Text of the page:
JM said...

Donna, I have every faith that you will be able to find your audience. You've done it before. Great post!

Rayne Hall said...

Relax. Genre definitions have become less important than they used to be. The times when you had to pick one genre and stick with it are over.
They stemmed from the days when most books were sold in bookshops, booksellers put a book in just one shelf, and publishers showed the coloured book cover only once in their catalogue because it would have been expensive to include it more often. In those days, genre cross-over books were very difficult to market.

But that was decades ago. Nowadays, genre crossovers sell very well indeed. Most books are sold online, where retailers can put them on more then one virtual shelf. Most catalogues are websites, and it doesn't cost the publisher a penny to repeat the cover under several genre headings.



The strict genre definitions existed only ever in the world of publishing, when editors, authors, booksellers, agents, sales staff and so on talked about them. The general public scarcely understood the genre definitions anyway.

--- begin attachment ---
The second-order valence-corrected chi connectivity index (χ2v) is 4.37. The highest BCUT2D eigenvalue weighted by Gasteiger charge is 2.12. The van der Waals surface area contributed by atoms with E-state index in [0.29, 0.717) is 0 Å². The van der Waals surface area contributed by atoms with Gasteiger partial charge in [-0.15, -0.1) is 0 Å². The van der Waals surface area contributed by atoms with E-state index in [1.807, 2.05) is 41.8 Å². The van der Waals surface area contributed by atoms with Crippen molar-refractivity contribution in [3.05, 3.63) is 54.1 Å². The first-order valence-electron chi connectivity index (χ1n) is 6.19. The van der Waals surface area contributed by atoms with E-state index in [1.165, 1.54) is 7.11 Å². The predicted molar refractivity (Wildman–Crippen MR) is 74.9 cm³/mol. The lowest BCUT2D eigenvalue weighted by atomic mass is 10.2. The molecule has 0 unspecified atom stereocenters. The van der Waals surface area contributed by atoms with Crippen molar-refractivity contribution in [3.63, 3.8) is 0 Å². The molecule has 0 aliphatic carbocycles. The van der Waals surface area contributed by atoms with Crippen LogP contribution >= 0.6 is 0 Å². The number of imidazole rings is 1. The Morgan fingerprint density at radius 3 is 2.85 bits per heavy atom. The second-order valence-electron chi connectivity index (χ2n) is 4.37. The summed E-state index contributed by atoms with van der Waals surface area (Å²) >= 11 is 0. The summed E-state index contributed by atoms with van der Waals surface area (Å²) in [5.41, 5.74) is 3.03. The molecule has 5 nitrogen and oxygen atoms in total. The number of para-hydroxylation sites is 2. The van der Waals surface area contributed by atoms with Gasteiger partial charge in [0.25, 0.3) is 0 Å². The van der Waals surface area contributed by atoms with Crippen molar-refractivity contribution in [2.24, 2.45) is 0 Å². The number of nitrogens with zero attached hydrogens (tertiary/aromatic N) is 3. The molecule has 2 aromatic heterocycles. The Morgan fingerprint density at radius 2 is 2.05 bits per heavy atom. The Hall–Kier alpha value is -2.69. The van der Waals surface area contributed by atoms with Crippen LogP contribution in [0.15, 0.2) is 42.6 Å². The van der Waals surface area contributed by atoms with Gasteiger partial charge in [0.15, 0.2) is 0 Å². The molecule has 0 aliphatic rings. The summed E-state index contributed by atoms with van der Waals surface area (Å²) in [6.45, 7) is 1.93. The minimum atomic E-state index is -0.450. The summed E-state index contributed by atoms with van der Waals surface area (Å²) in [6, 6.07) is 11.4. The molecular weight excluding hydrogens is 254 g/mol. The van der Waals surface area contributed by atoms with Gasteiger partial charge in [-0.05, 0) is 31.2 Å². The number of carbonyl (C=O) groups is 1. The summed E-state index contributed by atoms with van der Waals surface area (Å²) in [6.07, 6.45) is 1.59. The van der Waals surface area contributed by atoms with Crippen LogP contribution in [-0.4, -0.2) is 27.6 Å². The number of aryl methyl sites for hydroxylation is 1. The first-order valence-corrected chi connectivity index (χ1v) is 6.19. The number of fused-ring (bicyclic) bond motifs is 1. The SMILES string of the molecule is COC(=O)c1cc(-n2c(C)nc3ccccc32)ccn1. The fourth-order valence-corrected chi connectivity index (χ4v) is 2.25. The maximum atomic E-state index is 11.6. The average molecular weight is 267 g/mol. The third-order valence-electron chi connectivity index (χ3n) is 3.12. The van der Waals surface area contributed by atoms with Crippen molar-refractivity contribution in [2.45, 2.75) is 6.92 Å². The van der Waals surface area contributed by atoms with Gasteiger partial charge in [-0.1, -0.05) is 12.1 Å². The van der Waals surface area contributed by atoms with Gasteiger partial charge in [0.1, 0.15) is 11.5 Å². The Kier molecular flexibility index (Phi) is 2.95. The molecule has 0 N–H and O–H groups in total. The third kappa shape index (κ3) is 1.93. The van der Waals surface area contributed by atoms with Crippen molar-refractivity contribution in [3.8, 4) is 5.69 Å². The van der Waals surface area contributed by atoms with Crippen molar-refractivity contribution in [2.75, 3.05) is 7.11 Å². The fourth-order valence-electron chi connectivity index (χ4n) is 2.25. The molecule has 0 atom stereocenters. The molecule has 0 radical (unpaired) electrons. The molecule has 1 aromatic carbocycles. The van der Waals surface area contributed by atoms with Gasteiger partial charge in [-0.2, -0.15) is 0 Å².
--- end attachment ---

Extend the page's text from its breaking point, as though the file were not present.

Just write the books you want to write, and don't worry about genre attribution. Seriously. Genre attribution has a fraction of the importance it used to have, and genre boundaries have become so fluid that there's no point worrying about them.

If you're embarrassed when talking to publishing professionals that you can't label your book with single genre, just use publishing jargon. The magic word is "Crossover". It means mishmash, but sounds grander. Well, it means "this novel defies genre boundaries".

So when an industry insider asks "What genre do you write?" you can reply, without blush or hesitation, "romance SF crossover" or any other combination. It doesn't have to be precise, because a "crossover" can contain elements from various genres.

Rayne

Donna McDonald (author) said...

Thanks for the comments and the encouragement.

Rayne, "Romance SF Crossover" has a nice ring to to it. LOL. I will remember that.

Marci and JM, thanks for the kind words.

Mary, if you read the book, let me know what you think. The first book is mostly world building. The second and third books in the series are more interesting.

Pam, thanks so much for letting me be a guest author!

Vicky said...

Late to post, but thanks for the free book and interesting blog. I think the question is less "how to fit into publishing" and more "how to approach an audience so they don't expect one genre and perceive another."

Your cross-genre covers look like a great way to send that message to me! I'm looking forward to reading the book.

Donna McDonald (author) said...

Thank you Vicky.